Since receiving his B.A and M.A degrees in economics from the University of Louvain and then his PhD from Yale, Pierre Pestieau has had over thirty years of experience teaching and conducting research in public economics and population economics first at Cornell and then at the University of Liège. Besides being Professor of Economics at the University of Liège, he is member of CORE, Louvain-la-Neuve, associate member of PSE, Paris, CEPR Fellow and CESIfo Fellow. He is currently coeditor of the Journal of Public Economics and associate editor of Economica, Finanzarchiv, Public Economic Theory, Public Finance and CESIfo Economic Studies. Professor Pestieau’s major interests are pension economics, social insurance, inheritance taxation, redistributive policies and tax competition. His articles have been published in such leading journals as Econometrica, the Journal of Economic Theory, Economica, the Journal of Public Economics, the Journal of Population Economics and the Scandinavian Journal of Economics. His most recent books are "The Welfare State in the European Union" (OUP) and with Robert Fenge “Social Security and Retirement” (MIT Press). Prior books were devoted to the performance of public enterprises, inheritance and the underground economy. Professor Pestieau has held visiting positions at the University of Cornell, London School of Economics, the University of Toulouse, Montréal, Marseille, Paris (1 and 10), Le Mans and Louvain. He has been a consultant to various national and international agencies, including the IMF, the World Bank, the OECD and the European Commission.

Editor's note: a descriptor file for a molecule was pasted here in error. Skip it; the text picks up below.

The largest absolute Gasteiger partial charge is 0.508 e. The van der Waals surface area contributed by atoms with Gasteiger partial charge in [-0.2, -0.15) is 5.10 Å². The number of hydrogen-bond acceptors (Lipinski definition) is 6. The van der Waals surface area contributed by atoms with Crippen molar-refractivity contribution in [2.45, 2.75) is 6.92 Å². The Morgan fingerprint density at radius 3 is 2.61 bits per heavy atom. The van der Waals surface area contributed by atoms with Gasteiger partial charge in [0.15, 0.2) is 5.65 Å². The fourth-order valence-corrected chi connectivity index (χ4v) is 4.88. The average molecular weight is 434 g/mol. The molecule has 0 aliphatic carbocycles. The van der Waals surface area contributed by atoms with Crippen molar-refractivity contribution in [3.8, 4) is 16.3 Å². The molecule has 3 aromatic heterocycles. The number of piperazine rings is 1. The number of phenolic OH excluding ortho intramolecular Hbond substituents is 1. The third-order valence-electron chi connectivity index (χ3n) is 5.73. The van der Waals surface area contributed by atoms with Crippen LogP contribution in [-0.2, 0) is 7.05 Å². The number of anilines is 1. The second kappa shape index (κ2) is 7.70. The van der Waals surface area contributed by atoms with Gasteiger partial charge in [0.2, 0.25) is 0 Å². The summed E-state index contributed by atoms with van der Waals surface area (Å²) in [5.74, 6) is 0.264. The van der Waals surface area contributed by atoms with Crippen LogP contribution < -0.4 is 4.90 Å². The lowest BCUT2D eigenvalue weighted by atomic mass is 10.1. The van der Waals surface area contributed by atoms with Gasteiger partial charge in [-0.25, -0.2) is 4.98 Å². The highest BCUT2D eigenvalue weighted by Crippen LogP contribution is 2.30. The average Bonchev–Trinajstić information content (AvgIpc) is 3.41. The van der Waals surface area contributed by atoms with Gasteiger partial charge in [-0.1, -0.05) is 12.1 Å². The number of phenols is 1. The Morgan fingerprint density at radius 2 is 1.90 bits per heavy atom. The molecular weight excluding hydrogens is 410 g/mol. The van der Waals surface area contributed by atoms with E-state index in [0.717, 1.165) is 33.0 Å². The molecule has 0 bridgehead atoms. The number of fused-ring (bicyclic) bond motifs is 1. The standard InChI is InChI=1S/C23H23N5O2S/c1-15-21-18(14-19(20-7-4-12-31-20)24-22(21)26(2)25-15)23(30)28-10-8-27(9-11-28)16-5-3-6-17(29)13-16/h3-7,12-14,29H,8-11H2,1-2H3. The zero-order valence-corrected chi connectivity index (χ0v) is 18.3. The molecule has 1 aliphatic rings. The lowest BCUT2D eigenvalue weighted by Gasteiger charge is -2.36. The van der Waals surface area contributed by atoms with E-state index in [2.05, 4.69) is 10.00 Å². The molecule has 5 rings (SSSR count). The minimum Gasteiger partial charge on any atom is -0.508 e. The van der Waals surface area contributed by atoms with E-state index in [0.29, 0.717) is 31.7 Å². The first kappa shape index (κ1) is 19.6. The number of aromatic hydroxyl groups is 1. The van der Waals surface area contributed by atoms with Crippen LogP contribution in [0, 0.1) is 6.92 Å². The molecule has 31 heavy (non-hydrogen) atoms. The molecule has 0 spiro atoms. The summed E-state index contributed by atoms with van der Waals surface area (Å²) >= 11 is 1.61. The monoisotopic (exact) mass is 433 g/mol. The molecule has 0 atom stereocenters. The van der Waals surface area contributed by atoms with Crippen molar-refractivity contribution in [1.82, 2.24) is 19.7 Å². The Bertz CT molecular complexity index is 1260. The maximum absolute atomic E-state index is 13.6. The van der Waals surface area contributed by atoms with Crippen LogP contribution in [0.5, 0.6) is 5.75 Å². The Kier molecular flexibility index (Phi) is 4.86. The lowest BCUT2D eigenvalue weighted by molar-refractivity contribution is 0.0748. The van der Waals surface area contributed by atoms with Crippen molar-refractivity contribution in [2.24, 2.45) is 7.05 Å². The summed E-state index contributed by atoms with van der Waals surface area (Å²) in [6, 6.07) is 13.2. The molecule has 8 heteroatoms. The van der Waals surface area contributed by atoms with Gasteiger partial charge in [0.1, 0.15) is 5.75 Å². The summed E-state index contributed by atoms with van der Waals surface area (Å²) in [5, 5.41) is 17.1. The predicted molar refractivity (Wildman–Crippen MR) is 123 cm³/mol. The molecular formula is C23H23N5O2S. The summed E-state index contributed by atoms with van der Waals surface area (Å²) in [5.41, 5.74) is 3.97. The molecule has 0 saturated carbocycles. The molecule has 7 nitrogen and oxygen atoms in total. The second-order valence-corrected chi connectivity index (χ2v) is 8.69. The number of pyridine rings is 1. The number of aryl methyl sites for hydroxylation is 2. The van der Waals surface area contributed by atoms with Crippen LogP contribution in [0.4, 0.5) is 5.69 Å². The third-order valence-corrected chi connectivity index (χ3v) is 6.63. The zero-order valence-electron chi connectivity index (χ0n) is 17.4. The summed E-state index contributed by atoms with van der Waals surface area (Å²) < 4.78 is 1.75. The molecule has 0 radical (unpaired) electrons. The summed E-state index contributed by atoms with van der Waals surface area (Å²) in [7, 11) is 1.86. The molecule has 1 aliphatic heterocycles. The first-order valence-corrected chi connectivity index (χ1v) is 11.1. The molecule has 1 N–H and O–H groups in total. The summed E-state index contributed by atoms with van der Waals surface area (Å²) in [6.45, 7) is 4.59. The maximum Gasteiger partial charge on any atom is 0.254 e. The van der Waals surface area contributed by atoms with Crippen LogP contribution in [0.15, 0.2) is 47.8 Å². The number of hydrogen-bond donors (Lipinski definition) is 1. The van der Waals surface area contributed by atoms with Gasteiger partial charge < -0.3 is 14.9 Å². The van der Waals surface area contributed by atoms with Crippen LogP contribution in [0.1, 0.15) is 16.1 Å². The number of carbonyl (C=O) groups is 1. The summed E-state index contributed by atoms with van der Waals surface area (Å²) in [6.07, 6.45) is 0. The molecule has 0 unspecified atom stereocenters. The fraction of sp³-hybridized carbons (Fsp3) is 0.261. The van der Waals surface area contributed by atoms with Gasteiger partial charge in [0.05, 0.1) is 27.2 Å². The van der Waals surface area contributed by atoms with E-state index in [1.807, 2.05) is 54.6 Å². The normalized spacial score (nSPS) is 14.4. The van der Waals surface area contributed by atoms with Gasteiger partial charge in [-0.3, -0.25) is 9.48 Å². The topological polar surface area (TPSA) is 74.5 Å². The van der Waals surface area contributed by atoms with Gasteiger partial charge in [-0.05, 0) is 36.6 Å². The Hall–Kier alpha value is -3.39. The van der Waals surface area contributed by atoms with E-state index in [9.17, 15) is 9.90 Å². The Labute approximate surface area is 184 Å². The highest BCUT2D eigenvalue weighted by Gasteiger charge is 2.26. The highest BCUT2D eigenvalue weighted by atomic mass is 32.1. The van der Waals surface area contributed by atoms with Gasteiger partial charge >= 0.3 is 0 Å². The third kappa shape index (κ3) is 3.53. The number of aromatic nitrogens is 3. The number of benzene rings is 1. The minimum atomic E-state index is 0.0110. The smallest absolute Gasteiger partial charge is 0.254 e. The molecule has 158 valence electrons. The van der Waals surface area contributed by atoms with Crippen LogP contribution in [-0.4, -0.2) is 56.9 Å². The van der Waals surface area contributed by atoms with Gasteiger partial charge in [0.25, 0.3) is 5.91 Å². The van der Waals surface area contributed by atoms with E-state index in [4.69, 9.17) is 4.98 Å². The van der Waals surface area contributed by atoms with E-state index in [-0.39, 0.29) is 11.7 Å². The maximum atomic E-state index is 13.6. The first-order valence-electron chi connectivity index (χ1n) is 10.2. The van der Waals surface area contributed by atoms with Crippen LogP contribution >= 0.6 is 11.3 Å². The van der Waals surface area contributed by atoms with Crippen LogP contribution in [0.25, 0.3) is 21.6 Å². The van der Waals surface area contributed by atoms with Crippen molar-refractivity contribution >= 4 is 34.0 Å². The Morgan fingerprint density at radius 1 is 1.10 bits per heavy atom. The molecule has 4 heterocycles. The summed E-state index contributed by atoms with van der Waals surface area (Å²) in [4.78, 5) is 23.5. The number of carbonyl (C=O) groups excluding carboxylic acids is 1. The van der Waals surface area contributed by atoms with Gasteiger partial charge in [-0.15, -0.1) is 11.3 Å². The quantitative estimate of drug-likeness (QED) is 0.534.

He joined IZA as a Research Fellow in August 2006.



IZA Discussion Paper No. 9821

There exists a wide variety of tax treatments of pensions across the world. And the reasons for such a range of regimes are not clear. This note reviews the general principles of pension taxes and analyses the theoretical foundations of why pension incomes ought to be taxed specifically. To do...

IZA Discussion Paper No. 7038
published in: Journal of Population Economics, 2015, 28 (1), 195-217

This paper studies how the risk of divorce affects the human capital decisions of a young couple. We consider a setting where complete specialization (one of the spouses uses up all the education resources) is optimal with no divorce risk. Symmetry in education (both spouses receive an equal amount of...

IZA Discussion Paper No. 5609
revised version published as 'Tax Evasion and Social Information: An Experiment in Belgium, France and the Netherlands' in: International Tax and Public Finance, 2014, 22, 401-425.

In a series of experiments conducted in Belgium (Wallonia and Flanders), France and the Netherlands, we compare behavior regarding tax evasion and welfare dodging, with and without information about others' behavior. Subjects have to decide between a 'registered' income, the realization of which will be known to the tax authority...

IZA Discussion Paper No. 2081
published in: Journal of Economic Theory, 2006, 134 (1), 361-378

This paper considers a three-overlapping-generations model of endogenous growth wherein human capital is the engine of growth. It first contrasts the laissez-faire and the optimal solutions. Three possible accumulation regimes are distinguished. Then it discusses a standard set of tax-transfer instruments that allow for decentralization of the social optimum. Within...

IZA Discussion Paper No. 1486

The paper analyzes the link between old-age income programs and economic outcomes in Belgium. We use a simulation methodology to construct an average pension generosity variable. Our regression analysis explores the link with distributional outcomes in income, consumption and more subjective indicators. Results document the weak link between average generosity...

IZA Discussion Paper No. 735
published in: J. Gruber and D. Wise, (eds.), “Social Security Programs and Retirement around the World: Fiscal Implications of Reform”, 2007, University of Chicago Press and NBER

The present paper analyzes the budgetary impact of various Social Security reforms in the Belgian institutional setting. Our approach relies on parameters that were derived in Dellis et alii (2002) using a micro-modeling strategy. Focusing our attention on a hypothetical age cohort, we illustrate the budgetary impact that the reforms...